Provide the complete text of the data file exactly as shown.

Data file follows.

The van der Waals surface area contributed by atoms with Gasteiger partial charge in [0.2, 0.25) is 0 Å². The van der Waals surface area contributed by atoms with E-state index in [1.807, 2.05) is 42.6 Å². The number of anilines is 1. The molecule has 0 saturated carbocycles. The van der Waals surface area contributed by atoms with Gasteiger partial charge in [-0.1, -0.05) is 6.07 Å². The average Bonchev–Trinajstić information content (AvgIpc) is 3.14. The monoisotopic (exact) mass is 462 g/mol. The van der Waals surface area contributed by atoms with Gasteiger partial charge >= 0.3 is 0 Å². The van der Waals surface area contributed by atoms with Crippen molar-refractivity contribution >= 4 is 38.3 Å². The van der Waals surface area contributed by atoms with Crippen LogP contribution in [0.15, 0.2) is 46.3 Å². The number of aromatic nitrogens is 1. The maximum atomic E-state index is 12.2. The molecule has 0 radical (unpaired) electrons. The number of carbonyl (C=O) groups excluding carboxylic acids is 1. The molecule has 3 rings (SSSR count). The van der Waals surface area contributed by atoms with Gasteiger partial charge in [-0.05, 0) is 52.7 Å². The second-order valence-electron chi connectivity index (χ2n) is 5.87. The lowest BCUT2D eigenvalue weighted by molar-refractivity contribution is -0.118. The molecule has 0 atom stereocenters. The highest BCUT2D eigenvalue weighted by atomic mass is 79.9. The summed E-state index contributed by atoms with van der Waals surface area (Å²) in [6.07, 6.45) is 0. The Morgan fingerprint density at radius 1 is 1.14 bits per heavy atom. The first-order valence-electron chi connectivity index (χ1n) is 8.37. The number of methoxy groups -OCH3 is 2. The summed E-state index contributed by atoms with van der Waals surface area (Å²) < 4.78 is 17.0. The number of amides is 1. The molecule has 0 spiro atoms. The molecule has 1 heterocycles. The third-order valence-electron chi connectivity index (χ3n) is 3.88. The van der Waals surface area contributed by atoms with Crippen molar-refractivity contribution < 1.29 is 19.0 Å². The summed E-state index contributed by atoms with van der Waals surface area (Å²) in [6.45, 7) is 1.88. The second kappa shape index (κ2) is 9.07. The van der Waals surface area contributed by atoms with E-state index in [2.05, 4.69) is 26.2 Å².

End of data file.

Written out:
The van der Waals surface area contributed by atoms with Gasteiger partial charge in [0.2, 0.25) is 0 Å². The van der Waals surface area contributed by atoms with E-state index in [1.807, 2.05) is 42.6 Å². The number of anilines is 1. The molecule has 0 saturated carbocycles. The van der Waals surface area contributed by atoms with Gasteiger partial charge in [-0.1, -0.05) is 6.07 Å². The average Bonchev–Trinajstić information content (AvgIpc) is 3.14. The monoisotopic (exact) mass is 462 g/mol. The van der Waals surface area contributed by atoms with Gasteiger partial charge >= 0.3 is 0 Å². The van der Waals surface area contributed by atoms with Crippen molar-refractivity contribution >= 4 is 38.3 Å². The van der Waals surface area contributed by atoms with Crippen LogP contribution in [0.15, 0.2) is 46.3 Å². The number of aromatic nitrogens is 1. The maximum atomic E-state index is 12.2. The molecule has 0 radical (unpaired) electrons. The number of carbonyl (C=O) groups excluding carboxylic acids is 1. The molecule has 3 rings (SSSR count). The van der Waals surface area contributed by atoms with Gasteiger partial charge in [-0.05, 0) is 52.7 Å². The second-order valence-electron chi connectivity index (χ2n) is 5.87. The lowest BCUT2D eigenvalue weighted by molar-refractivity contribution is -0.118. The molecule has 0 atom stereocenters. The highest BCUT2D eigenvalue weighted by atomic mass is 79.9. The summed E-state index contributed by atoms with van der Waals surface area (Å²) in [6.07, 6.45) is 0. The Morgan fingerprint density at radius 1 is 1.14 bits per heavy atom. The first-order valence-electron chi connectivity index (χ1n) is 8.37. The number of methoxy groups -OCH3 is 2. The summed E-state index contributed by atoms with van der Waals surface area (Å²) < 4.78 is 17.0. The number of amides is 1. The molecule has 0 spiro atoms. The molecule has 1 heterocycles. The third-order valence-electron chi connectivity index (χ3n) is 3.88. The van der Waals surface area contributed by atoms with Crippen molar-refractivity contribution < 1.29 is 19.0 Å². The summed E-state index contributed by atoms with van der Waals surface area (Å²) in [6.45, 7) is 1.88. The second kappa shape index (κ2) is 9.07. The van der Waals surface area contributed by atoms with E-state index in [2.05, 4.69) is 26.2 Å².